First Ride: 2020 GT Grade

Gravel better

Since  the initial Grade release in 2015, the gravel scene has exploded into the largest growing market in cycling.  GT used their early start to set the bar of what to expect in a gravel bike, and now the second generation of the Grade is available.

It’s an easy bike to spot featuring GT’s triple triangle frame design. The floating seatstays are a key piece to the new frame, they are made of a low modulus carbon that dampens vibrations. Instead of sending the vibrations to the seatpost they are delivered to the top tube for an impressive reduction of trail noise and an improved ride quality.

GT looked to make the grade capable for all day adventure riding by adding more mounting points. The grade has mounts to carry up to 8 water bottles as well as fenders. Instead of all 8 bottles the grade can handle frame and bento bags and panniers.

Press release: GT Bicycles, a premium brand of Dorel Industries, Inc. (TSX: DII.B, DII.A), today announced the all-new Grade. Redesigned from the ground up, the new GT Grade is built for adventure right out of the box; more compliant, versatile and adjustable than ever before. With a new, leaner look, and a purposeful redesign of the iconic Triple Triangle, the Grade has been engineered to ride further and faster.

“GT went rogue back in 2015 when we introduced the first Grade. GT was at the forefront of this emerging gravel scene and became the first brand to develop disc brake equipped carbon gravel bikes,” said Patrick Kaye, GT Senior Product Manager. “The increased performance and added adaptability that we’ve engineered into the new Grade meets the needs of today’s gravel and adventure rider.”

The new Grade, which features a completely redesigned Triple Triangle with floating seat stays, offers all day rideability.  With more vertical compliance than the previous generation, the Grade provides an even more comfortable time in the saddle, no matter the terrain. A flip chip fork gives riders the flexibility to adjust their ride and geometry and adapt to their terrain, providing extra stability or sharper handling. 15 mm of adjustability lets riders to go from 55 mm to 40 mm of fork offset. The 55 mm offset is perfect for gravel race days while the 40 mm offset or “low trail” setting is ideal when the Grade is loaded up with cargo for a bike packing adventure.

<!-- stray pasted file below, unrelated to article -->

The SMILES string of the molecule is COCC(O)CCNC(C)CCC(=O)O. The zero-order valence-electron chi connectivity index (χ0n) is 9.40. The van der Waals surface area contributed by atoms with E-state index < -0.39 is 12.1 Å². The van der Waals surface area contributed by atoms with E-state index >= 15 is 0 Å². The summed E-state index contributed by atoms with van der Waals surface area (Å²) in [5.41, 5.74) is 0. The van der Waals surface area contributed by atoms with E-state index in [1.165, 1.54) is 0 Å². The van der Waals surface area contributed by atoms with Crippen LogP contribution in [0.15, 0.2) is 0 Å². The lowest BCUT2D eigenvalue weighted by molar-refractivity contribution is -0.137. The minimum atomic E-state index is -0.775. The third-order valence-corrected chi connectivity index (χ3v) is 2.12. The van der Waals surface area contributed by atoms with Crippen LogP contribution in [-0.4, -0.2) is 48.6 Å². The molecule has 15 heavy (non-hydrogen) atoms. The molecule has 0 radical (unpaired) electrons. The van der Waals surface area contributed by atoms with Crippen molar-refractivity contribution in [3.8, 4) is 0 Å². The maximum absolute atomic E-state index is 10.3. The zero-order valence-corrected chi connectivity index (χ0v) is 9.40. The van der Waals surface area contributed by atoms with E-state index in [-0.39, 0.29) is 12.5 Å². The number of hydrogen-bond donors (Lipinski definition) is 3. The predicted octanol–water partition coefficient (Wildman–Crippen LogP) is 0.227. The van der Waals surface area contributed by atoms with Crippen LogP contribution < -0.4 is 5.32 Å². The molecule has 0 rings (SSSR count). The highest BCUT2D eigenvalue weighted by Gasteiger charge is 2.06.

The Grade’s seat stays are comprised of two lightweight fibers – carbon and fiberglass. The solid fiberglass core provides toughness and damping; the carbon fiber outer layers act to control stiffness, resulting in Dual Fiber Dynamics. In the end, riders are left with a bike that provides lot more control and less fatigue.

In it for the long haul, the Grade also has all the frame and fork mounts for all the bags and bottles needed for a never-ending adventure. It even comes with top tube feedbag bosses and fork leg “anything cage” bosses. The alloy Grade frame even features bottle bosses on the seat stays!

The Grade is designed with smart cable routing in mind, which means shifting and brakes are routed externally for easy upkeep, while Di2 and stealth dropper posts are routed internally for a clean look. In addition, no proprietary parts allow riders to modify their stock set up with ease.

The all-new GT Grade will be available in 3 carbon models and 2 alloy models. For more information on the Grade, visit Check out GT Bicycles on Facebook, Twitter, Instagram and YouTube.


GT launched the Grade in Girona, Spain ahead of Sea Otter Europe. The variety of roads in Girona allowed for a handy test of the bike’s qualities on many different asphalt and unpaved conditions.

The tuned vertical compliance from the seatstays is immediately noticeable. Once you put you weight on the bike the seat stay flex is visible. Our 37mm WTB Riddler tires at about 35psi added another layer of cushion we would’ve liked to test the 42mm max recommended tire size but the 37mm proved to be enough for the ride.

We hit a long gravel descent which highlighted the 105.5cm wheelbase of our size 55, the bike flew down the hill and nearly all but the worst road imperfections can be ignored. When we had to climb back out of the canyon on singletrack, we had to push the bike a bit more than usual on the tricky sections.

During our 30 mile ride we faced a few more conditions than we expected and the Grade responded appropriately on the dirt. Our next ride on the Grade will be with Troy at Dirty Kanza tomorrow. He let out his inner bike geek and went all in with his personalized Kanza spec, check it out below.

Troy’s DK bike equipped with a Lauf fork and a combination of Shimano Di2 with a SRAM  Force AXS  power meter for the drivetrain.

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